Covid-19 Vaccine Study Explanation

Reading scientific papers and journals may seem like a daunting thing, what with the big walls of text and scientific jargon. But don’t be put off – it’s not as scary as it seems! Let’s break down some scientific papers, shall we?

Please note that the material below is borrowed from official sources and I do not lay claim to any of it. Also, the explanations below are merely my own views and interpretations and should not be taken in lieu of professional medical opinion and consultation.

Below are excerpts from a paper published by a group in Beijing on their methods of isolating and inactivating their chosen strain of the Covid-19 virus. For the actual paper, please go to this Science journal page.

Firstly, every scientific paper begins with an Abstract section. This Abstract is a convenient summary of the entire paper.

Imagine you’re reading a novel, and at the start of the book is a full synopsis of the novel you are about to read! So now you know what the whole novel’s story is about, and you only need to read the actual novel if you want the nitty-gritty, raunchy details.

So this paper is about how this group of biotech scientists in Beijing, China isolated a particular strain of the Covid-19 virus, and proceeded to inactivate and replicate it to test whether it produced an immune response in live animals (mice and macaques).

Firstly, they explain how they selected the strain of the virus (because like any organism, there are variants and mutations which creates different versions of the organism). They chose one of the more commonly occurring strains of the Covid-19 virus, CN2.

They then went about inactivating the virus so that it would still appear to be a live virus that would generate an immune response in the host, but not actually cause the illness and have the full detrimental effects that a regular Covid-19 virus would.

For the viral inactivation, the group used a substance called β-Propiolactone. This substance is an organic compound of the lactone family. It is described as a colorless liquid with a slightly sweet odour, and is highly soluble in water and miscible with ethanol, acetone, diethyl ether and chloroform.

Here is what the compound looks like:

Balla-and-stick model

β-Propiolactone is an excellent sterilizing and sporicidal agent, which means it is great at killing micro-organisms like bacteria and fungi.

However, it has been found to cause cancer, so although it was once widely produced as an intermediate in the production of other chemical compounds like acrylic acid and its esters, these days it is not heavily produced.

After they used this chemical to power down the Covid-19 virus, they gave it to a few groups of mice and measured the level of Covid-19 antibodies that these mice produced over time.


The Sham group refers to those mice that were not given any virus and used as a control group.

A significant difference was observed, which is what the scientists wanted to see, and so they continued pumping the inactivated Covid-19 virus into animals that more closely resembled humans – primates like the macaque.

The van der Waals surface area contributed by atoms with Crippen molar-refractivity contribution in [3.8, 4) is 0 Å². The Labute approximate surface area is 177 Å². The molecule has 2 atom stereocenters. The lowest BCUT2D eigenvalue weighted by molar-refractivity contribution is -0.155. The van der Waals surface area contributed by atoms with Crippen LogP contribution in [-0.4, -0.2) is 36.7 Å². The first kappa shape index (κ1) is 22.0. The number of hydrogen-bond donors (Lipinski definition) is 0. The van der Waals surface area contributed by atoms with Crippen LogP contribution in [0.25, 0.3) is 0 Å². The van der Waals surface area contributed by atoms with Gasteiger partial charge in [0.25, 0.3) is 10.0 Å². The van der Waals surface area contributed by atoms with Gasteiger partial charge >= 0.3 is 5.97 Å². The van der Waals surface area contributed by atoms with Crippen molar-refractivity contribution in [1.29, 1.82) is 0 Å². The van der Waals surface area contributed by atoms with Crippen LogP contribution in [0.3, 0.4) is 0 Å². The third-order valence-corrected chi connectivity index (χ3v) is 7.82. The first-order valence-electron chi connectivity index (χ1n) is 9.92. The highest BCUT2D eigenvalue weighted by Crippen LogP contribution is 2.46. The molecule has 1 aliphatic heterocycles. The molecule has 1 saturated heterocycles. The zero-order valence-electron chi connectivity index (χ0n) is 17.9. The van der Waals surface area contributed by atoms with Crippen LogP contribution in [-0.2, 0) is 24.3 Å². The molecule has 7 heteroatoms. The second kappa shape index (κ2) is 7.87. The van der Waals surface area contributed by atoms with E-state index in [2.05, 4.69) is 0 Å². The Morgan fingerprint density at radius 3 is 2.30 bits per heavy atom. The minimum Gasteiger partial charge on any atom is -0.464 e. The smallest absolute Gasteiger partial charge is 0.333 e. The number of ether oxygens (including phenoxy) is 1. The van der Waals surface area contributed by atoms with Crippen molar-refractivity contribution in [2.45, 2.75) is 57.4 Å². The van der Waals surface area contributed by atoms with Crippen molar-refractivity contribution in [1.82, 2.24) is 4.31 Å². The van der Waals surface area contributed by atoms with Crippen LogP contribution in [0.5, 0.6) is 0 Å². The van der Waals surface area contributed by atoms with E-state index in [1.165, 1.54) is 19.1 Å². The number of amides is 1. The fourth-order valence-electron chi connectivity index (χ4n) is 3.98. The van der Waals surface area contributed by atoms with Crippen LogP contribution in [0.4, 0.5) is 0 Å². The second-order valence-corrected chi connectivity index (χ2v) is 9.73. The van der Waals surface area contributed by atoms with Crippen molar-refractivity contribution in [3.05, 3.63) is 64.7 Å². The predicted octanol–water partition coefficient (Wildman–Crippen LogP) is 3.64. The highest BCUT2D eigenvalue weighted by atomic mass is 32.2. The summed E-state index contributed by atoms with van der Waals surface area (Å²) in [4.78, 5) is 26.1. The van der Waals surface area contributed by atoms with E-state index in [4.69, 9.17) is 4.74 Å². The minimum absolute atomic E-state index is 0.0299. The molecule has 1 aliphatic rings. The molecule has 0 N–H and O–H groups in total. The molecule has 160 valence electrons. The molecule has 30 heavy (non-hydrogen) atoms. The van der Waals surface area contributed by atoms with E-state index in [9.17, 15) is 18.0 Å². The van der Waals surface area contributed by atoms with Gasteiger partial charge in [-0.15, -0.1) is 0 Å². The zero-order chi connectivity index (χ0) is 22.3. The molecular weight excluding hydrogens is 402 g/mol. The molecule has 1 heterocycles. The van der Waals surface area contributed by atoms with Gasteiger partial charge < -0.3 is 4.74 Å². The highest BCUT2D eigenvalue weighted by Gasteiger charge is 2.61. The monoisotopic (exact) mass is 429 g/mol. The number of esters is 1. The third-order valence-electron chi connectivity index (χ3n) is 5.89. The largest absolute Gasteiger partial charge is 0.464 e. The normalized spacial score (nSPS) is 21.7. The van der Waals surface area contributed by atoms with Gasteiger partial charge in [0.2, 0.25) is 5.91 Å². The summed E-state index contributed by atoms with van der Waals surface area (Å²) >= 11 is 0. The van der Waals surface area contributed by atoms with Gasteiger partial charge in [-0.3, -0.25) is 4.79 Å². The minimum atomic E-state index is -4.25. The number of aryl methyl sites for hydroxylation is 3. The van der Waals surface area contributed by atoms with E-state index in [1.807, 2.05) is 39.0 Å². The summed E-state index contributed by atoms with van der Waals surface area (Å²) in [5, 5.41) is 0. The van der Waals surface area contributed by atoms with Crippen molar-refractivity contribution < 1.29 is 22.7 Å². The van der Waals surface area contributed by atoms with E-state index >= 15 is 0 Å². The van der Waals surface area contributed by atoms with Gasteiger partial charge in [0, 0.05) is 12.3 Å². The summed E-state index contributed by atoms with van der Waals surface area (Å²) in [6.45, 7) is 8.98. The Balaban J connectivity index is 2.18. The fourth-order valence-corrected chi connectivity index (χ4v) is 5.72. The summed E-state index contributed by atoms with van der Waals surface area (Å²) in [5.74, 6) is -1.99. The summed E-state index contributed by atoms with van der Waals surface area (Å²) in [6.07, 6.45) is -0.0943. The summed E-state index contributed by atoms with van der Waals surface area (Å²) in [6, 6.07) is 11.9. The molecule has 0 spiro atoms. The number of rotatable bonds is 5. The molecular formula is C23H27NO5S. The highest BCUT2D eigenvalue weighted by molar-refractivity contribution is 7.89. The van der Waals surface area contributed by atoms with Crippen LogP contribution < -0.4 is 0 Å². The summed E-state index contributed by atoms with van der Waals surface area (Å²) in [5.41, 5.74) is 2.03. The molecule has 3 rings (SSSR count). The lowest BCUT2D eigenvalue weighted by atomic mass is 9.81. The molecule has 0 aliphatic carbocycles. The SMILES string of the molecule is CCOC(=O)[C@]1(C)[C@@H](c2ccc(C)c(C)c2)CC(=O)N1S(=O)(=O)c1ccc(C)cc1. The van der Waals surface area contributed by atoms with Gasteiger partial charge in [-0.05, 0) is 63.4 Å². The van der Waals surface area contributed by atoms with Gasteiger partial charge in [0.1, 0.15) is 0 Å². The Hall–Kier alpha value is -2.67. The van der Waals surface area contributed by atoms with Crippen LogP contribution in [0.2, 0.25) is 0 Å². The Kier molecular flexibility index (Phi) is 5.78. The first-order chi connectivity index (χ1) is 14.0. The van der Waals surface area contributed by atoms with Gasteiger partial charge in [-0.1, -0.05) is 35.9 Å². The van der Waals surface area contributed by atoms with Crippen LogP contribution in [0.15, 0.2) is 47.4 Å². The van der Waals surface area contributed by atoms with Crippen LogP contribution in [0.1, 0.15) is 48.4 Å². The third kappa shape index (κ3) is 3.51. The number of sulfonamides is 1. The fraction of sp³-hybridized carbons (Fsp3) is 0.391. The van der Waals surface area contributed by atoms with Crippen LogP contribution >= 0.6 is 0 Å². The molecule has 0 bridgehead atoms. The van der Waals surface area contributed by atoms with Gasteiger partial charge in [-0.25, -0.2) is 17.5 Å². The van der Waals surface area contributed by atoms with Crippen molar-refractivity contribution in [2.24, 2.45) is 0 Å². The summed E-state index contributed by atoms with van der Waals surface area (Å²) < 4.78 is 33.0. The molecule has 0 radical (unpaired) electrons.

Rhesus Macaque | Turpentine Creek Wildlife Refuge
This Rhesus Macaque doesn’t look too happy – I guess they forgot to obtain consent

Random aside: a species of Malaysian macaques have been observed devouring rats! Here is the article. Be warned: graphic imagery within.

They actually ate so many that they saved the palm plantations from have to exterminate the rats.

These pig-tailed macaques had previously been considered a pest themselves as they do also eat palm oil fruits, but now they’re all good because they saved the companies pest control money.

Anyway, aside over.

And so the scientists pumped the virus into a few groups of Rhesus macaques, and monitored their Covid-19 antibody levels over time.


And to further confirm their tests, the scientists also took lung tissue samples from the macaques after injecting them with the actual Covid-19 virus. This is called the “challenge”.

So the results look promising! The vaccine caused a significant spike in Covid-19 antibodies in the macaques, and after challenge with the actual virus the group that had received the vaccine fared much better and did not exhibit full pneumonia that the control groups experienced.

As a final measure, the group performed multiple vaccinations on some more macaques just to see if the vaccine itself caused any issues. They pumped the vaccine three times at two week intervals.

Below are the results:

In order to show that the vaccine is safe, the scientists monitored a number of immune compounds in the macaques, namely cytokines. They also took samples of their lung tissue.

Cytokines are a class of little proteins in our bodies that our cells release in order to talk to each other, especially with regards to cell development and fighting off pathogens through inflammation and calling in defenses.

Basically, all you need to know is that when your body is responding to invading baddies like bacteria and viruses, your cells will release cytokines, so if cytokine levels go up, that means you’re preparing for battle!

This study found that cytokine levels didn’t go up with a few vaccine shots, and the lungs were all normal, suggesting that the vaccine is safe for use!

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So the take-home message from all this is that there is a promising Covid-19 vaccine (at least for this specific strain that originated in China) and it works on our primate friends. This means they can start human trials now.

Human trials will take a block of time though, so don’t expect it anytime soon. But there is definitely hope for a vaccine.

I hope you found this Covid-19 vaccine study explanation useful and insightful. Feel free to post any questions you may have in the comment below!

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